Uber rolled out SOS functionality only after there were sexual harassment cases reported on their rides. Fitness apps continue to ignore menstruation, menopause, and pregnancy. Pension funds, failing to acknowledge that women live longer, have contributed to financial inequities. If these products and services had dared to ask: what about women?, they would have designed for safety, non-linearity, lifecycle and other key needs of women that are consistently overlooked – and can create an improved experience for all.
As women continue to navigate a world built for men, design exacerbates these disparities—research shows that under the guise of being “genderless,” our current design methodologies overlook key needs of women, continuing to produce one-size-fits-men outcomes. As a seasoned women-centric behavioural design lead, Mansi observed first-hand that projects across domain, culture and geography often run into similar unique barriers that specifically women experience—but these barriers continue to remain unaddressed. Design can play a role in changing this. Practitioners that design with a women-first lens all agree on one thing: when you design for women, you have a much higher chance of designing for everyone.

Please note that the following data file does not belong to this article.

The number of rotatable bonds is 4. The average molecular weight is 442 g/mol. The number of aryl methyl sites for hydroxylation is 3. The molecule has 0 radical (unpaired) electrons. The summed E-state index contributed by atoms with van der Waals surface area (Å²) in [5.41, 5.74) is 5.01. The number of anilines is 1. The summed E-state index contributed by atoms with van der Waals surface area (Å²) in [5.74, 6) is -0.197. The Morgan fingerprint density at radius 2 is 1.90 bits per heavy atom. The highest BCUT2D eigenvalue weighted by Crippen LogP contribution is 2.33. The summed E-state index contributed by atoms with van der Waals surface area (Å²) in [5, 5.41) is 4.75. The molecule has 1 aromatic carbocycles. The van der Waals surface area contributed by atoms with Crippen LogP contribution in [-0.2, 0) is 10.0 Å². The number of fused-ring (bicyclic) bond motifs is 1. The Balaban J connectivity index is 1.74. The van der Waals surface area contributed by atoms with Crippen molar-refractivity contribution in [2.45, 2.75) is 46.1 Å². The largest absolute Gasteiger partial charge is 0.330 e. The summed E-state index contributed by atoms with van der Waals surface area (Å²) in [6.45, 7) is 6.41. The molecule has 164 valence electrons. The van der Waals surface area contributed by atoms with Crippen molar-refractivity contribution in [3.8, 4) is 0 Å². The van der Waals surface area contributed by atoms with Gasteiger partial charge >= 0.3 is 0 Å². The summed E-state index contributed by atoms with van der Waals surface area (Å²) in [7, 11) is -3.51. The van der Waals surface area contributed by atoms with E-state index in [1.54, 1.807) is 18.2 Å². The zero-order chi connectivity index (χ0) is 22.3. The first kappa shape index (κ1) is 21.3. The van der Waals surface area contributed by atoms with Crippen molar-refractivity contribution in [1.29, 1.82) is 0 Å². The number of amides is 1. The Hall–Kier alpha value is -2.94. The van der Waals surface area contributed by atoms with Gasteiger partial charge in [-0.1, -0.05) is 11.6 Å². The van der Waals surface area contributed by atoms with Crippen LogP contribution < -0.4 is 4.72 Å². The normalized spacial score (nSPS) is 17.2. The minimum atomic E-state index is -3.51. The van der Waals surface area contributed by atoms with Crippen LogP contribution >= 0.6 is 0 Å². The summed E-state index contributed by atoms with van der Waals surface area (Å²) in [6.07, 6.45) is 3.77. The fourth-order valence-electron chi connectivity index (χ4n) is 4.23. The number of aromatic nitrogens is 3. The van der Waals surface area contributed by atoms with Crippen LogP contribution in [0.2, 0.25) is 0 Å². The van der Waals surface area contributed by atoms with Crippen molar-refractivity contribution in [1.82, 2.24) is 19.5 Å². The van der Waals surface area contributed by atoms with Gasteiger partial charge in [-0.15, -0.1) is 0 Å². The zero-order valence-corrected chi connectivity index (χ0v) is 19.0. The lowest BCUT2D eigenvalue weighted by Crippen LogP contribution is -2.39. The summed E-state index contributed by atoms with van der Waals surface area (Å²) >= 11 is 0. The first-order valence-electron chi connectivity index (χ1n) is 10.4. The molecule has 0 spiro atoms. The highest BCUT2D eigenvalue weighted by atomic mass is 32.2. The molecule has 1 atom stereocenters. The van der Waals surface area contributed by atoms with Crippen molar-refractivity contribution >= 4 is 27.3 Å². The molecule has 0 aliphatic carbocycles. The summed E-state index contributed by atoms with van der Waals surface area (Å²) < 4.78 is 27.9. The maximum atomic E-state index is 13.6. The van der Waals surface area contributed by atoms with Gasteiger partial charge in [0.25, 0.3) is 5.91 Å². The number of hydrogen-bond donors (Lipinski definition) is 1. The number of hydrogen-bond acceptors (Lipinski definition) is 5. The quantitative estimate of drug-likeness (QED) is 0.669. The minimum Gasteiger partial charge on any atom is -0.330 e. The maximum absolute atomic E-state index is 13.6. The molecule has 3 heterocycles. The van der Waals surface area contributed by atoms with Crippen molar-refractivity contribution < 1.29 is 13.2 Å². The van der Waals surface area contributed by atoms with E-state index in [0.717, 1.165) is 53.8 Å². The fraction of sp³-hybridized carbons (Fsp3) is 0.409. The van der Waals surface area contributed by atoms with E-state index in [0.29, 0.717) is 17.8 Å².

In this talk, Mansi will share “Design for Women,” a culmination of key themes, design principles, and tools emerging from deep research with feminist practitioners. In sharing how we might embed some of these findings into our design processes, Mansi will show how a women-centric lens has the power to create inclusive user experiences — especially if designers choose to learn from non-design disciplines that have always put marginalised groups at the centre of their program design.